Philippines: Dentist by Profession, Missionary by Vocation

Catalina Lucman, or Dentist Bambi as she is fondly called by her family and friends, is a dentist in the morning and a catechist in the evening. Keep smiling.

The dual work as a dentist and catechist has been an interesting factor for Dentist Bambi. Asked how and why, she explains: “Whenever patients visit my clinic in Cubao, Quezon City, apart from providing them an exemplary dental care, I treat them with cura personalis (personal care for the individual). I try my best to make them feel comfortable, relaxed, and situate them in an affectionate environment that goes beyond culture, diversity, religion, and with utmost community–based care,” she says.

She is a woman who tries to find God in all things. Her decades of experience as a dentist honed her to be more “patient–centred” and even go beyond. Her patients become her friends. She patiently listens to their concerns and life issues – all with empathy and solidarity. “It has been an innate dimension in me to be a listener from the beginning. I empathise with the varied stories of their lives – all walks of life, especially the least, the last, and even the lost,” she explains. Why does she do it? Her answer is, “One of the sincerest forms of respect is actually listening to what another has to say or talk about. Listening is a magnetic creative force. It unfolds and expands better relationships. Usually, all they need is someone who will just sit down and listen to them, and this is exactly what I do!”

“I think it is innate in me that the values I learned from my parents, grandparents, and Catholic school upbringing manifest in my deeds as a compassionate and service–oriented dentist to my patients. In the process of being a listener to them, I may ignite insights to understand life in the light of one’s faith,” Bambi said. When asked to cite and illustrate it further, she was prompted enough to share a few cases with some details: “One of my cases was about abortion. A patient of mine who became a close friend, called me up in the wee hour of the night, crying, and feeling at lost about her ‘unwanted’ pregnancy. She was pressured by her family to abort the baby, since she was already in the United States for work. After listening to her, I explained to her the pros and cons of abortion.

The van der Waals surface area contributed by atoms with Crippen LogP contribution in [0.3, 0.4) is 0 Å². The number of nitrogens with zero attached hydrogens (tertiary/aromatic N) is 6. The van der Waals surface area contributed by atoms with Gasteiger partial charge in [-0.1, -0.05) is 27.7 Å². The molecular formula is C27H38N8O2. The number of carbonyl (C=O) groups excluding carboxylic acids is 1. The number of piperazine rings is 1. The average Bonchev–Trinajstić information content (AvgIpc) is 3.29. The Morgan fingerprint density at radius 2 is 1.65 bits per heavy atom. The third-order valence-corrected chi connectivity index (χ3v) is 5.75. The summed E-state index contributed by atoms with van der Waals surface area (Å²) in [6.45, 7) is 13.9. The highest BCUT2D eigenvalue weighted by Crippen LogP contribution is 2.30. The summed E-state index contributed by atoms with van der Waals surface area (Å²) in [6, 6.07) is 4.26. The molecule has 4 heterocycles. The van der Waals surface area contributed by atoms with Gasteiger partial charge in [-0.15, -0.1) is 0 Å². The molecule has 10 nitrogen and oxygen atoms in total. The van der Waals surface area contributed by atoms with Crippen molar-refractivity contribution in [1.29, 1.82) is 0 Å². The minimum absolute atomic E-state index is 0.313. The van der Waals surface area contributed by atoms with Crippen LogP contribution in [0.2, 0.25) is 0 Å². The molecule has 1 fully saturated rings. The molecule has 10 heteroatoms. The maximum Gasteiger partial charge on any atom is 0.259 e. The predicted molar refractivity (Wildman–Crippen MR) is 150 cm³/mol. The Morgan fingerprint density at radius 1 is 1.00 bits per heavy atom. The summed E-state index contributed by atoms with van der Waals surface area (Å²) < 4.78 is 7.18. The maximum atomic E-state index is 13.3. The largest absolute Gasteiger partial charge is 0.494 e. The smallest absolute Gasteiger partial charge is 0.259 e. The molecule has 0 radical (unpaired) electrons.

What is permitted and what is not, challenging her to be a Pro–Life than Pro–Choice,” the dentist added. With Divine intervention, the lady decided not to abort the child. Bambi saved a life from a mother’s womb. At present, that child grew up as a scholar in a Catholic school and a loving child to her mother. Her patient-friend is continuously expressing her gratitude to Bambi’s timely intervention and enlightenment during those crucial times. Bambi experienced several cases of abortion stories. She says talking with people about abortion is a great challenge, explaining the value and sublime beauty of human life, seeking to counteract the torrent of lies and ideological manipulation that floods today’s society in support of a “throw-away” culture.

People who share about impeding abortions had made a difficult decision to request an abortion, thinking that it would be the right solution. After an honest and open conversation with Bambi, these patients and others have changed their minds about their context on abortion, and convinced their partners to go forward with the pregnancy, embracing God’s gift of life. In the end, the culture of life needs to go hand in hand with a culture of encounter, of welcoming, and of solidarity, in order to avoid falling into hypocrisy. All these are needed to be effective proponents of a culture of life. “This is my vocation as a Catholic,” she asserts.

Besides being a dentist, what enthuses Bambi is that she is a volunteer catechist in her own way in the evenings. For several years, she is a lector/commentator at the Nativity of Our Lord Parish in Cubao, Quezon City. “I love to be active in the local parish activities – be it in teaching catechism with children or animating young people and women about faith, religion, and pastoral programs,” she says.

She considers her dual work of being a doctor and catechist to be a person for others. “That is why I felt that with so many enlightening experiences, I was able to realise that everyone has a purpose in life and a unique talent to love others. I personally experience the uncontainable happiness with what I am doing. I felt God’s presence and I rejoice! Faith is the initial component in a life devoted to service. Without it, nothing is viable. With faith, everything goes beyond the bounds of possibilities,” she explains.

“Having a persevering faith and a devoted service for others bring out the beauty of being a Catholic. It is faith in action,” she justifies. Being a dentist in the morning and a catechist in the evening make her life fulfilling. Just like what Pope Francis said, “Love and charity are service, helping others, serving others. There are many people who spend their lives in this way, in the service of others… When you forget yourself and think of others, this is LOVE! And with the washing of the feet, the Lord teaches us to be servants, and above all, servants as He was a servant to us, for every one of us.”

As a dentist, she believes that a smile gives everyone an efficacious expression that makes people feel comfortable around you. “I love the acronym of SMILE (See Miracles In Life Every day). Keep smiling,” she quipped.  (Santosh Digal)

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